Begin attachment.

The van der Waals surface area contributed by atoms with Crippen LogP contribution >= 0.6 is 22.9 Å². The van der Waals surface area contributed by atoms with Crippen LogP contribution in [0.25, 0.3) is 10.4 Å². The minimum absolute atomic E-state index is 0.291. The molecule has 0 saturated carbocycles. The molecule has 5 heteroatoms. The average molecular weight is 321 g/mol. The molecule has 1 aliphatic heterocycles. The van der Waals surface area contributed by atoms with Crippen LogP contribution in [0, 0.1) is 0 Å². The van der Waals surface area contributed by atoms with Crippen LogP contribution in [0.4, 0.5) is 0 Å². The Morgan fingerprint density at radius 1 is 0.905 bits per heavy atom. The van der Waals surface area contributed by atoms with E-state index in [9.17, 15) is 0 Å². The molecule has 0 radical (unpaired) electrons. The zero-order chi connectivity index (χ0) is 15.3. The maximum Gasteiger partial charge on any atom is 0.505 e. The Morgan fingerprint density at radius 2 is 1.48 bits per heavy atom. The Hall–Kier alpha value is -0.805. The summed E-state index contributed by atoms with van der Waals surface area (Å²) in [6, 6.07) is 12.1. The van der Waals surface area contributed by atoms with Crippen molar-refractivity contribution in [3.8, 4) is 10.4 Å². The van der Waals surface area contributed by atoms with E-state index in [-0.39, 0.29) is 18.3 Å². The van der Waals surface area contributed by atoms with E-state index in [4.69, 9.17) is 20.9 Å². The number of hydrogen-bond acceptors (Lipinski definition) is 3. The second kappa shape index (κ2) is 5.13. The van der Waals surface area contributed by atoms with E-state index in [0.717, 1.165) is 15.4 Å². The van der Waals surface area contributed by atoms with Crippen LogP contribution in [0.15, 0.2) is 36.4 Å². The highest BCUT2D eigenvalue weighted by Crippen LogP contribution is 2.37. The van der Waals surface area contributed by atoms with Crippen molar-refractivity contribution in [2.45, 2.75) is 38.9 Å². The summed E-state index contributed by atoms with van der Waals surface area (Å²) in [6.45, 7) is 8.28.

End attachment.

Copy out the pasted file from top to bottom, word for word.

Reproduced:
The van der Waals surface area contributed by atoms with Crippen LogP contribution >= 0.6 is 22.9 Å². The van der Waals surface area contributed by atoms with Crippen LogP contribution in [0.25, 0.3) is 10.4 Å². The minimum absolute atomic E-state index is 0.291. The molecule has 0 saturated carbocycles. The molecule has 5 heteroatoms. The average molecular weight is 321 g/mol. The molecule has 1 aliphatic heterocycles. The van der Waals surface area contributed by atoms with Crippen LogP contribution in [0, 0.1) is 0 Å². The van der Waals surface area contributed by atoms with Crippen LogP contribution in [0.4, 0.5) is 0 Å². The Morgan fingerprint density at radius 1 is 0.905 bits per heavy atom. The van der Waals surface area contributed by atoms with E-state index in [9.17, 15) is 0 Å². The molecule has 0 radical (unpaired) electrons. The zero-order chi connectivity index (χ0) is 15.3. The maximum Gasteiger partial charge on any atom is 0.505 e. The Morgan fingerprint density at radius 2 is 1.48 bits per heavy atom. The Hall–Kier alpha value is -0.805. The summed E-state index contributed by atoms with van der Waals surface area (Å²) in [6, 6.07) is 12.1. The van der Waals surface area contributed by atoms with Crippen molar-refractivity contribution in [3.8, 4) is 10.4 Å². The van der Waals surface area contributed by atoms with E-state index in [-0.39, 0.29) is 18.3 Å². The van der Waals surface area contributed by atoms with E-state index in [4.69, 9.17) is 20.9 Å². The number of hydrogen-bond acceptors (Lipinski definition) is 3. The second kappa shape index (κ2) is 5.13. The van der Waals surface area contributed by atoms with E-state index in [0.717, 1.165) is 15.4 Å². The van der Waals surface area contributed by atoms with Crippen LogP contribution in [0.15, 0.2) is 36.4 Å². The highest BCUT2D eigenvalue weighted by Crippen LogP contribution is 2.37. The van der Waals surface area contributed by atoms with Crippen molar-refractivity contribution in [2.45, 2.75) is 38.9 Å². The summed E-state index contributed by atoms with van der Waals surface area (Å²) in [6.45, 7) is 8.28.